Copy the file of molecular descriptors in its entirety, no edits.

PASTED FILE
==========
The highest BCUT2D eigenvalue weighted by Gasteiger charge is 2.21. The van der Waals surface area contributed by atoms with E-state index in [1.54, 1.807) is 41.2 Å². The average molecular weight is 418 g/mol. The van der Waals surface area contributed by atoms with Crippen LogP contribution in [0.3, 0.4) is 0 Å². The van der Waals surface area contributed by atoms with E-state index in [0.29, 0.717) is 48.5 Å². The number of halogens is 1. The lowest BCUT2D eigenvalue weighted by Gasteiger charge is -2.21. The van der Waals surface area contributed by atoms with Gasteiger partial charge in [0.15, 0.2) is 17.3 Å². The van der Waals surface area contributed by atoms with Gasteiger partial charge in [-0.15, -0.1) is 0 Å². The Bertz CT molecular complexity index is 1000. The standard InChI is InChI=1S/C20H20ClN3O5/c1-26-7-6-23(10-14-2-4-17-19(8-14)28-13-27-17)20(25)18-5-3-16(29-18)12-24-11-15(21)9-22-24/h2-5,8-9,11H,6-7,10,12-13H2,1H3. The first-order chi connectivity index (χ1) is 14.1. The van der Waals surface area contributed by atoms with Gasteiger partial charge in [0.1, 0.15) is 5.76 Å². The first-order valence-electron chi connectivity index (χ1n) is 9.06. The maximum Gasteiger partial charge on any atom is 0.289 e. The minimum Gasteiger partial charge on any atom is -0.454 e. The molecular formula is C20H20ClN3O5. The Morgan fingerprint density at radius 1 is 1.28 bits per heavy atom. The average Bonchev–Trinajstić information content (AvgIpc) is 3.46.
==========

The highest BCUT2D eigenvalue weighted by Gasteiger charge is 2.21. The van der Waals surface area contributed by atoms with E-state index in [1.54, 1.807) is 41.2 Å². The average molecular weight is 418 g/mol. The van der Waals surface area contributed by atoms with Crippen LogP contribution in [0.3, 0.4) is 0 Å². The van der Waals surface area contributed by atoms with E-state index in [0.29, 0.717) is 48.5 Å². The number of halogens is 1. The lowest BCUT2D eigenvalue weighted by Gasteiger charge is -2.21. The van der Waals surface area contributed by atoms with Gasteiger partial charge in [0.15, 0.2) is 17.3 Å². The van der Waals surface area contributed by atoms with Gasteiger partial charge in [-0.15, -0.1) is 0 Å². The Bertz CT molecular complexity index is 1000. The standard InChI is InChI=1S/C20H20ClN3O5/c1-26-7-6-23(10-14-2-4-17-19(8-14)28-13-27-17)20(25)18-5-3-16(29-18)12-24-11-15(21)9-22-24/h2-5,8-9,11H,6-7,10,12-13H2,1H3. The first-order chi connectivity index (χ1) is 14.1. The van der Waals surface area contributed by atoms with Gasteiger partial charge in [0.1, 0.15) is 5.76 Å². The first-order valence-electron chi connectivity index (χ1n) is 9.06. The maximum Gasteiger partial charge on any atom is 0.289 e. The minimum Gasteiger partial charge on any atom is -0.454 e. The molecular formula is C20H20ClN3O5. The Morgan fingerprint density at radius 1 is 1.28 bits per heavy atom. The average Bonchev–Trinajstić information content (AvgIpc) is 3.46.